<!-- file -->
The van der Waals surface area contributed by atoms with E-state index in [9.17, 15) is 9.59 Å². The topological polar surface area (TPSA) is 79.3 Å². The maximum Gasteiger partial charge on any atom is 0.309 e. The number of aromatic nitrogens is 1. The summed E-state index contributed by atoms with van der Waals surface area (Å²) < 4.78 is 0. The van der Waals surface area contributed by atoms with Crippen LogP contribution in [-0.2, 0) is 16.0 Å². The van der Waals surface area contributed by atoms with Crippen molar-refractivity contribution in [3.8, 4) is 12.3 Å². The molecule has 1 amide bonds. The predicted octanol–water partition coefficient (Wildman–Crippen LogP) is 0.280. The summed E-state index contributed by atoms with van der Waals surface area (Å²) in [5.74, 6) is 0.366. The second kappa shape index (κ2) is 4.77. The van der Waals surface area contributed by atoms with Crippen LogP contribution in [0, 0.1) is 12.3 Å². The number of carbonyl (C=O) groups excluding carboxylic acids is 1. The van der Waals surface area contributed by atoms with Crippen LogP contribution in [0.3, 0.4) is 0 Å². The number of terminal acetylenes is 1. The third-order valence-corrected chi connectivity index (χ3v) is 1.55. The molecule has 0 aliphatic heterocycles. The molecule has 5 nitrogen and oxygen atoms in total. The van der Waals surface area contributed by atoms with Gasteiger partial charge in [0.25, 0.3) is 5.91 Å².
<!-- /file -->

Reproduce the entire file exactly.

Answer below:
The van der Waals surface area contributed by atoms with E-state index in [9.17, 15) is 9.59 Å². The topological polar surface area (TPSA) is 79.3 Å². The maximum Gasteiger partial charge on any atom is 0.309 e. The number of aromatic nitrogens is 1. The summed E-state index contributed by atoms with van der Waals surface area (Å²) < 4.78 is 0. The van der Waals surface area contributed by atoms with Crippen LogP contribution in [-0.2, 0) is 16.0 Å². The van der Waals surface area contributed by atoms with Crippen molar-refractivity contribution in [3.8, 4) is 12.3 Å². The molecule has 1 amide bonds. The predicted octanol–water partition coefficient (Wildman–Crippen LogP) is 0.280. The summed E-state index contributed by atoms with van der Waals surface area (Å²) in [5.74, 6) is 0.366. The second kappa shape index (κ2) is 4.77. The van der Waals surface area contributed by atoms with Crippen LogP contribution in [0, 0.1) is 12.3 Å². The number of carbonyl (C=O) groups excluding carboxylic acids is 1. The van der Waals surface area contributed by atoms with Crippen LogP contribution in [0.3, 0.4) is 0 Å². The number of terminal acetylenes is 1. The third-order valence-corrected chi connectivity index (χ3v) is 1.55. The molecule has 0 aliphatic heterocycles. The molecule has 5 nitrogen and oxygen atoms in total. The van der Waals surface area contributed by atoms with Gasteiger partial charge in [0.25, 0.3) is 5.91 Å².